The role of charge in limiting Aß nucleation

At five of six negatively charged positions in Aß, mutations frequently increase nucleation (Figures 2D and 3A). Moreover, the introduction of negative charge at other positions strongly decreases nucleation (Figure 3A), suggesting that negatively charged residues act as gatekeepers (Pedersen et al., 2004; Rousseau et al., 2006) to limit nucleation (Figure 3D and Figure 3—figure supplement 1D). In contrast, mutations in the three positively charged residues (R5, K16, K28) mostly decrease nucleation (Figure 2D). Mutating the negatively charged gatekeepers to the polar aa glutamine and asparagine, to positively charged residues (arginine and lysine), or to small side chains (glycine and alanine) increases nucleation (Figure 3D). Mutating the same positions to hydrophobic residues typically reduces nucleation (Figure 3D). This is consistent with a model in which the negative charge at these positions acts to limit nucleation, but that the overall polar and unstructured nature of the N-terminus must be maintained for effective nucleation.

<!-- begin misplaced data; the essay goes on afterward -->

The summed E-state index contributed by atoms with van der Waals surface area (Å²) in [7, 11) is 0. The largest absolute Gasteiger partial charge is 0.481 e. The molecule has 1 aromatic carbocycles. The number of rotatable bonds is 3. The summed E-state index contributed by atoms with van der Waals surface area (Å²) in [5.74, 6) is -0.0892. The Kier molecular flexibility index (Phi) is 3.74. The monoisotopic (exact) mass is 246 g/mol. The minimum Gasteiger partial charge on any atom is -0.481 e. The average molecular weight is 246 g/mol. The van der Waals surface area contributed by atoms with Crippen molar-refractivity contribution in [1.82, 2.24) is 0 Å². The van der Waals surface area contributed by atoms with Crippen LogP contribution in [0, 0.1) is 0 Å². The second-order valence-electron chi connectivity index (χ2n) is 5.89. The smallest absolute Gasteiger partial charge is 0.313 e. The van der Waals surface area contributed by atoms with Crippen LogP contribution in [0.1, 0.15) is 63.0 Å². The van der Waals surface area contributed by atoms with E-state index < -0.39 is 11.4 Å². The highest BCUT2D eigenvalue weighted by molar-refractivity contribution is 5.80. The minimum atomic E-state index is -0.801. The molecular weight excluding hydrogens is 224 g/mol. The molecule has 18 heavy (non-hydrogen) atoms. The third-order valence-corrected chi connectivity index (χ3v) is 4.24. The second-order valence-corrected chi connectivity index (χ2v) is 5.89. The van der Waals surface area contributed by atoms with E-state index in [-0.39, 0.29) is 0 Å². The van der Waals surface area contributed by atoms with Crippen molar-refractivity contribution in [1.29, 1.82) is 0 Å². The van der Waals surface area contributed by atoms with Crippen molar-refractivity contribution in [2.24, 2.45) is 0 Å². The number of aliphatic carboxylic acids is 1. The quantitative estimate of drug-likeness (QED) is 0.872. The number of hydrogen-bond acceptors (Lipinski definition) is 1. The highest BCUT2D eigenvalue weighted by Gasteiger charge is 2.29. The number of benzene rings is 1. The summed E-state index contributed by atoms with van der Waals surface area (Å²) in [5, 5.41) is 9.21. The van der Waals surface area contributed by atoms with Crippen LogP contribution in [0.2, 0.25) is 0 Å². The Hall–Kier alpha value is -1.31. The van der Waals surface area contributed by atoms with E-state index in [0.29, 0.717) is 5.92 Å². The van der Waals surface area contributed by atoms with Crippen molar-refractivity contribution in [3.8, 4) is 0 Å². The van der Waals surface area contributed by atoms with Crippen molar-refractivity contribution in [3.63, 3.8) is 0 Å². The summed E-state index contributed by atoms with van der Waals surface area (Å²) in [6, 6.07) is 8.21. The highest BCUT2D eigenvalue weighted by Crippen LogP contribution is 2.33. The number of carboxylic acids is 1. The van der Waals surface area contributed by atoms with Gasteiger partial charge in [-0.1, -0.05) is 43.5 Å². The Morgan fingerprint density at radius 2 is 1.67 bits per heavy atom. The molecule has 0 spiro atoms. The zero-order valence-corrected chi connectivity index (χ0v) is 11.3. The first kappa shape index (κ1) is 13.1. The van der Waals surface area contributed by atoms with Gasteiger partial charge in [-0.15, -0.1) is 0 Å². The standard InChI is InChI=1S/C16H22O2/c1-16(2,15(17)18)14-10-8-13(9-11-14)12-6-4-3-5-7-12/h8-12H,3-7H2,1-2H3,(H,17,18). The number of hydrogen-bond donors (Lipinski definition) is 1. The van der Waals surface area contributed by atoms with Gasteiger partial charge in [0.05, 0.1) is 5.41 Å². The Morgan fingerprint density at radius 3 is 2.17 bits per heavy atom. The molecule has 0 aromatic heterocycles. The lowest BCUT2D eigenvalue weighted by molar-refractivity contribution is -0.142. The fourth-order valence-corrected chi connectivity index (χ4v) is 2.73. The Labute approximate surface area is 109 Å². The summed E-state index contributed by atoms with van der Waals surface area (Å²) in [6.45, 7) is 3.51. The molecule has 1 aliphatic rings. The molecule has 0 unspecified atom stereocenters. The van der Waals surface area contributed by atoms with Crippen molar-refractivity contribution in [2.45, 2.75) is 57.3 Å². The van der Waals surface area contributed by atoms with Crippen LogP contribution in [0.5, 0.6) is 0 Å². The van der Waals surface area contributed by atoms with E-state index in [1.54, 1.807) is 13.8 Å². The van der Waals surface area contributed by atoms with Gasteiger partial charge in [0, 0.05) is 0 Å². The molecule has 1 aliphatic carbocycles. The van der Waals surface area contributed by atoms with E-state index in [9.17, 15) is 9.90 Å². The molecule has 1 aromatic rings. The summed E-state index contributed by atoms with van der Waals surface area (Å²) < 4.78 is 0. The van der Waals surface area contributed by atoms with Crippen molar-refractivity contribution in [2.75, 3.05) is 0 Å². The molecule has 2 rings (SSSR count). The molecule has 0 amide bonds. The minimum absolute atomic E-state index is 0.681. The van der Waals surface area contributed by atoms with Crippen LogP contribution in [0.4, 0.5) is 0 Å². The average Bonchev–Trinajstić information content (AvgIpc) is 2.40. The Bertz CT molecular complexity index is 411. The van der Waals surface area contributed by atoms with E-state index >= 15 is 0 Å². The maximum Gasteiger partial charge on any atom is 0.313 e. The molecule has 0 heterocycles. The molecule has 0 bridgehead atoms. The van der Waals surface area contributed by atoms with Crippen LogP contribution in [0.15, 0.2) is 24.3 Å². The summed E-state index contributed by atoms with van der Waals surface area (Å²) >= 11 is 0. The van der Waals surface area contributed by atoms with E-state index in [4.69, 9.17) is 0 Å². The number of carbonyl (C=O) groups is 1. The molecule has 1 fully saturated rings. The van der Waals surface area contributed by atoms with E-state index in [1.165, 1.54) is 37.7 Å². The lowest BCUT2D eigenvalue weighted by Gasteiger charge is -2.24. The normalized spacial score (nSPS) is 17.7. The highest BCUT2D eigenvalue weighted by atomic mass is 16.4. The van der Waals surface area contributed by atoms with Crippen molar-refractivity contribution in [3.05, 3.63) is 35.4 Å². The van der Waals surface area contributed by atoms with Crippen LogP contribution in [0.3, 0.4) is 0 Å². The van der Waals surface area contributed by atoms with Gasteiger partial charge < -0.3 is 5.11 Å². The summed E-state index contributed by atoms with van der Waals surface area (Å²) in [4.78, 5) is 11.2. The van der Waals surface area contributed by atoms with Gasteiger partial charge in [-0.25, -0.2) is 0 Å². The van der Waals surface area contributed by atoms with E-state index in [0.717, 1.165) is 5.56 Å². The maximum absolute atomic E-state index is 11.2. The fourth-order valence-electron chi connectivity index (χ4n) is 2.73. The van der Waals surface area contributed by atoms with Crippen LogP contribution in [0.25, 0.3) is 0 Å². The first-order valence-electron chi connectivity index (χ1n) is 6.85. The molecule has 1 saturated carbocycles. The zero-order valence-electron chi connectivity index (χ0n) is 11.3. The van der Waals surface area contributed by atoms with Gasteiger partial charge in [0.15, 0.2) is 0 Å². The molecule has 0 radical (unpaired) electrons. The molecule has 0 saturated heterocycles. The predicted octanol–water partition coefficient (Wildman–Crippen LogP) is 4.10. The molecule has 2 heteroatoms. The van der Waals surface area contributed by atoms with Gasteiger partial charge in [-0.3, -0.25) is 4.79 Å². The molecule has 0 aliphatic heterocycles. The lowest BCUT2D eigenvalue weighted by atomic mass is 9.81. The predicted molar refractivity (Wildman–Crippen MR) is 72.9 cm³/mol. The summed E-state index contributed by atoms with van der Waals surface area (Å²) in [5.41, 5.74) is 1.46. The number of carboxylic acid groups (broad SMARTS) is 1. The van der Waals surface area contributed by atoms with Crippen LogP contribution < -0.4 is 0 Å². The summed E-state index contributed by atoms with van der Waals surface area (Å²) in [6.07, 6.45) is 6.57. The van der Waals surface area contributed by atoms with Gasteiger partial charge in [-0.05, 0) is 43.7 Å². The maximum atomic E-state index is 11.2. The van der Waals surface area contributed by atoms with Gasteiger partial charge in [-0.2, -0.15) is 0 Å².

To further investigate the role of charge in controlling Aß nucleation, we extended our analyses to the double mutants. Including double mutants allows the net charge of Aß to vary over a wider range and it also allows comparison of the nucleation of peptides with the same net charge but a different total number of charged residues (e.g., a net charge of −3 can result from a negative/positive aa composition of 6/3, as in wild-type Aß, or compositions of 7/4, 5/2, etc.). Considering all mutations between charged and polar residues or glycine reveals that, although reducing the net charge of the peptide from −3 progressively increases nucleation (Figure 3G), the total number of charged residues is also important: for a given net charge, nucleation is increased in peptides containing fewer charged residues of any sign (Figure 3G and Figure 3—figure supplement 1F and G). Thus, both the overall charge and the number of charged residues control the rate of Aß nucleation.